By Vishani Ragobeer
Though some local products are of high quality, they are not exported and commonly sold abroad but Senior Minister within the Office of the President with responsibility for Finance, Dr. Ashni Singh, has called on members of the diaspora to aid in the export and international marketing of these products.
While speaking at one of the breakout sessions at the inaugural virtual diaspora conference on Saturday, Dr. Singh highlighted that while primary goods have been the major export commodities of Guyana, there are still a number of “exportable-quality” products that are produced locally but which are not marketed on international shelves for a number of reasons.
He gave the example of plantain chips and coconut products such as coconut water and cream, which are made and packaged locally but are not necessarily popular in countries such as the United States. And this, he said, can be changed.
“You have an opportunity in the diaspora to explore avenues for Guyanese products to increasingly be on these shelves,” he emphasised.
According to information from the Guyana Bureau of Statistics, for the year 2019, 97 per cent of Guyana’s exports were primary goods and raw materials such as rice, sugar, seafood, and gold. Prepared food and bottled rum and spirits, only accounted for 1.8 per cent and 1.2 per cent of exports, respectively.
Earlier, while providing the keynote address at this conference, President Dr. Irfaan Ali told members of the diaspora that one of the government’s aims is to ensure that cheaper and reliable energy can be provided to Guyanese.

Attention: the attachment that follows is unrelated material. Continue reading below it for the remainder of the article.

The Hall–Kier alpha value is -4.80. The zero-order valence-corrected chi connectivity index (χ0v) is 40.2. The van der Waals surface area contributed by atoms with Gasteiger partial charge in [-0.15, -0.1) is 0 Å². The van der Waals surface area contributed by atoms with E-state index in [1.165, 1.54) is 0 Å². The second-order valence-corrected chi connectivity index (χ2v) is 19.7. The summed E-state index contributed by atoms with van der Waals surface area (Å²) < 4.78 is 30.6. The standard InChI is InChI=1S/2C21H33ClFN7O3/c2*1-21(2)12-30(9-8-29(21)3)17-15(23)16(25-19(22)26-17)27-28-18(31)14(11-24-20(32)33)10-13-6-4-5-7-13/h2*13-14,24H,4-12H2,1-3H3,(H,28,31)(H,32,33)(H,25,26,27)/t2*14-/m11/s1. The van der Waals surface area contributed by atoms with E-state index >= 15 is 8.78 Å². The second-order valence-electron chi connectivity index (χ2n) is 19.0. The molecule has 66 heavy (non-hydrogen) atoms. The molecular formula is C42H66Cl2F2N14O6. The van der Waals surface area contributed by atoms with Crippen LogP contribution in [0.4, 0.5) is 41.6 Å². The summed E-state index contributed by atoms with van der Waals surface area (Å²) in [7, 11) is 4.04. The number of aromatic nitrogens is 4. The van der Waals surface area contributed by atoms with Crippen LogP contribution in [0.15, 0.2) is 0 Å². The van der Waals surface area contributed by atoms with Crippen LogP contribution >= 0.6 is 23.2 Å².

Adding to this, the Finance Minister related that cheaper energy costs would also help to propel the local manufacturing and agro-processing sectors. These sectors, he explained, are particularly important since they are viewed as important avenues that will help to transform the non-oil sector.
Already, he said that the government expects significant investment and growth in these areas and it is for this reason, he explained, that efforts are being made to ensure that Guyana has the necessary infrastructure in place, including cheap and reliable energy.
Dr. Singh also emphasised the government is not focusing solely on developing the burgeoning oil and gas sector and those sectors closely aligned to it. Instead, he highlighted that the government is working to ensure that the other sectors are conducive for investment and growth and can be competitive.
Other key sectors through which Dr. Singh said there are opportunities for investment and growth include: the tourism and hospitality sector, and the transport, communications, and logistics.
“In literally every sector of economic activity, there are opportunities for investment and opportunities for growth and at a governmental level we are prioritising and emphasising the importance of growth in the non-oil sector,” the Senior Minister said too.